‘Aerial Silk Roads’: Airport Infrastructures in China’s Belt and Road Initiative

Weiqiang Lin, Qi Ai

Research output: Contribution to JournalArticlepeer-review


The Belt and Road Initiative (BRI) is widely touted as China’s answer to
development through international connectivity. The scheme has often been
linked to China’s objectives of crafting a new world order centred on itself
and/or stabilizing its economy through externalizing surplus capacity.While
important in broadly framing China’s relationship with the world, this article
posits that such a fixation on state-centric visions of development leaves
the door open for misinterpretation, mistaking the BRI for a coherent set of
projects imposed ‘from above’. Delving into the execution of infrastructure
planning on the ground, this article argues that taking a practice-oriented approach to large-scale developmental schemes can more accurately shed light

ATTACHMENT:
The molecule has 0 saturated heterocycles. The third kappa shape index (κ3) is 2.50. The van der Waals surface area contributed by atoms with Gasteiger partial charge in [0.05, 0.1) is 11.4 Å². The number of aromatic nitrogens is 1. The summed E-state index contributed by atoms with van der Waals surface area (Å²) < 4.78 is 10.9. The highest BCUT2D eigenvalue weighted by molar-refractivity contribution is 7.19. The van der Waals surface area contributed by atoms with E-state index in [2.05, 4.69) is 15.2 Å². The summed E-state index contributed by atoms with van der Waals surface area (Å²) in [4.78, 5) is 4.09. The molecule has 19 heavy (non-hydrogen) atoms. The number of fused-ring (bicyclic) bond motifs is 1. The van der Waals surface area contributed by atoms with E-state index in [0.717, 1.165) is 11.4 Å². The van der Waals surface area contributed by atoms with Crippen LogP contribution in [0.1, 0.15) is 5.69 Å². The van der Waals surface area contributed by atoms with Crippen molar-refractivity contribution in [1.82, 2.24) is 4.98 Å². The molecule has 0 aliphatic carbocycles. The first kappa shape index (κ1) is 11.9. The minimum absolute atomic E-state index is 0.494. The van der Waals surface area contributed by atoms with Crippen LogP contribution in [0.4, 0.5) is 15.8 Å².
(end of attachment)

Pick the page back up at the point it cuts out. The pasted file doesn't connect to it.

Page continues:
on their internally fractured processes. Two airport projects in central China
branded as part of the country’s ‘aerial Silk Roads’ are examined to illustrate
these dynamics, with particular attention paid to the airports’ shifting conceptualizations, the competitive motivations behind their (re)construction,
and the social relations sustaining them. The authors argue that closely tracking
the unfolding of a range of infrastructure planning practices within specific
projects can demystify modern-day developmental programmes like the
BRI, by revealing how their ‘grand’ visions are often reinterpreted, altered
and frustrated at local levels, even before they have a chance to influence the
Original languageEnglish
Pages (from-to)1123-1145
Number of pages23
JournalDevelopment and Change
Issue number4
Early online date7 Jul 2020
Publication statusE-pub ahead of print - 7 Jul 2020


  • Airport
  • Infrastructure
  • Planning
  • China
  • Belt and Road Inititive
  • Development


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